PORTLAND TRIBUNE: JESSIE DARLAND - Christian marchers in the Pride Northwest parade in June held signs in support of LGBTQ folks, welcoming them to join their congregations.

A continuum of LGBTQ youth services

That's why Outside In started LGBTQ-specific programming in 1992, Oliver said. They've had support groups, created a trans resource center, and now have "Queer Zone" outings and movie nights for LGBTQ kids to have fun and just be kids together.

Outside In is one of four organizations that collaborate to provide a continuum of services for homeless youth, along with Janus Youth, New Avenues for Youth, and the NAYA Family Center.

New Avenues operates a shelter connected to the Sexual Minority Youth Resource Center (SMYRC), which is a place for youth ages 13-23 to connect with other LGBTQ kids and resources.

"Most young folks are looking for community after maybe being pushed out of homes, because you have caregivers or family members that don't understand, or don't accept them or their identity," said Elaina Medina, a program manager at SMYRC.

"So, you have these young people who don't feel safe at home, or maybe they've stayed at home as long as they can and then they just can't do it anymore. So, they'd prefer to camp out on the streets of Portland, which is extremely, extremely dangerous, or to stay in one of our shelters."

Medina has worked in other cities around the U.S., but said Portland by far has the most bountiful resources for homeless youth than other places she's seen.

"A lot of the kids that get kicked out of their homes come from rural areas that are staunchly traditional, staunchly conservative, and more of the salt-of-the-earth evangelical type background," said Eric Overby, program manager for PFLAG Portland (Parents, Families and Friends of Lesbians and Gays).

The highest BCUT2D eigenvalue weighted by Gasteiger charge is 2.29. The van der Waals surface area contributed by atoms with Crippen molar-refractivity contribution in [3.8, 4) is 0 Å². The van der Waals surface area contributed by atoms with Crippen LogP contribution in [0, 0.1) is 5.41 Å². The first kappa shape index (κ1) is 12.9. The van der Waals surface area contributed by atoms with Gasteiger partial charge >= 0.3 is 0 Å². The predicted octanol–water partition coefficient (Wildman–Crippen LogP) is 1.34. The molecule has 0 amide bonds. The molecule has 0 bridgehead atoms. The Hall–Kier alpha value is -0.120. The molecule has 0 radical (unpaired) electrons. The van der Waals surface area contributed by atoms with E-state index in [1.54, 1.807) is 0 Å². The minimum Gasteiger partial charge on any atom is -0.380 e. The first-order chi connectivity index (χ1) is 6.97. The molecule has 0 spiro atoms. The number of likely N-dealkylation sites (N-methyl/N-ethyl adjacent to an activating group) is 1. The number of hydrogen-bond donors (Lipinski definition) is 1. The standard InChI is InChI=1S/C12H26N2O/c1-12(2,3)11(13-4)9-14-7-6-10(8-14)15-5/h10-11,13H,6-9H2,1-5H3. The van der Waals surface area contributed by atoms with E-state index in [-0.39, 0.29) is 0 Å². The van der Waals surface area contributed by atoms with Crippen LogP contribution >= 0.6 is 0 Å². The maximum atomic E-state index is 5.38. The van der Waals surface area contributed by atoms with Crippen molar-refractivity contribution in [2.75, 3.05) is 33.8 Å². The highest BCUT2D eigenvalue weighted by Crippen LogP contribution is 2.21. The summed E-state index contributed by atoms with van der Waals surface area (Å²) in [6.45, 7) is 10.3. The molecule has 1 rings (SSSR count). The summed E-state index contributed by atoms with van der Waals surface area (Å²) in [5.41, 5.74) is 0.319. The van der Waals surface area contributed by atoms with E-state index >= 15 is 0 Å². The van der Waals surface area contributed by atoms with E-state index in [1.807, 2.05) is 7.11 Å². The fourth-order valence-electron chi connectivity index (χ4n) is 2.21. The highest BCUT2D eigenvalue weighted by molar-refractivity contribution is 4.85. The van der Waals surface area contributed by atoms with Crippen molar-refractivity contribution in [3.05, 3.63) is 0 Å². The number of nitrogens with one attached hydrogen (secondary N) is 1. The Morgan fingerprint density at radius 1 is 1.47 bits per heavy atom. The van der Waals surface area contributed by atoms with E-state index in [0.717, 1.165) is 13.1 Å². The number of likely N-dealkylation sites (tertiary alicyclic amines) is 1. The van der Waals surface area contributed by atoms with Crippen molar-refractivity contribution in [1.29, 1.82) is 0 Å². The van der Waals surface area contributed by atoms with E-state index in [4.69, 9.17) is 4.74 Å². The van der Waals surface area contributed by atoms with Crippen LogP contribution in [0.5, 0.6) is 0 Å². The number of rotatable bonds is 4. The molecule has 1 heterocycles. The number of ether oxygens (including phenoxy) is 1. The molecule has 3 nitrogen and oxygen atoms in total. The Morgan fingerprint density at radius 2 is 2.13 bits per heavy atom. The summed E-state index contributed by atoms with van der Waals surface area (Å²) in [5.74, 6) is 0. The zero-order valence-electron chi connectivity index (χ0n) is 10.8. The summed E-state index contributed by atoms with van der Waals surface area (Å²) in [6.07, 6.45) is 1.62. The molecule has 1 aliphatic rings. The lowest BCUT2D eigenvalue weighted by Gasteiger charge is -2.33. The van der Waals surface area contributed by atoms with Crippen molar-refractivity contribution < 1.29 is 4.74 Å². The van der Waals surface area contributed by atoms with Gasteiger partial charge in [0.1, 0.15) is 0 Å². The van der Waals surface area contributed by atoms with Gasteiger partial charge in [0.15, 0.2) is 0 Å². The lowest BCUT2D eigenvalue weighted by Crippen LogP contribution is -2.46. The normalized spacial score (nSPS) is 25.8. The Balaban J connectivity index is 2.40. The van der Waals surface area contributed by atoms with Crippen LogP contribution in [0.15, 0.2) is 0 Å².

"They just can't see the difference between what they were taught about the Bible and what the Bible really says."

Religion and rejection

Joey Whiting (who uses they/them pronouns) was sitting across from Joey's mom in a Pizza Hut in Clackamas when the waiter came up to take their order. Joey's mom looked up and said loudly, "So I know you're gay."

Other diners at the suburban Pizza Hut stared at Joey, then 17 and horrified. Only Joey's closest friends knew Joey was gay.

Joey's sister had found out by reading Joey's MySpace page and outed Joey to their mom.

"All right, what now?" Joey asked. Joey's mom said she was going to throw Joey out of the house the two shared. She couldn't have that kind of sin living under her roof.

"I come from a very conservative family," Joey said. "When I was a teenager, probably around 15, I started moving away from religion. I didn't really have a concept of queer identity at all growing up."

"Either you fit and you believe in Jesus and this, and you go to heaven, or you're a heathen," Joey said, "It was very, very strict. Like, homosexuality was like the ultimate sin, like the ultimate wrong you could do."

Joey's mom spoke to some family friends from church, who convinced her she could love Joey, despite Joey's sexual orientation.

"You shouldn't have to be convinced that you can love me," Joey recalled feeling. "You're supposed to be my family, you should love me because I'm your family and I'm decent."

Joey was about to turn 18 and started dressing across gender boundaries.

One day, Joey's mom walked in the room to the clicking of Joey's flashy manicured nails hitting the keyboard. About to ask Joey to do the dishes, she looked down and saw the nails.

"Why would you do that?" she asked. "You're a man."

She asked why Joey couldn't wait until being out of the house to do this kind of thing. Three weeks later, Joey moved into an apartment.

But after losing a job, Joey was evicted and became homeless for the first time, at age 18.

Without a safety net or any emotional support, and developing a drug habit, Joey was to fall back into homelessness several times.

"I knew that if I called my mother or family they might be willing to let me come back, but I couldn't do that," Joey said. "I felt like I was finally starting to figure myself out and I couldn't step back into that because there was no way I would have been able to live my life under that roof."

Now 29, Joey is homeless again.

"This is the eleventh time," Joey said, with a frustrated smile.

Church says love your kids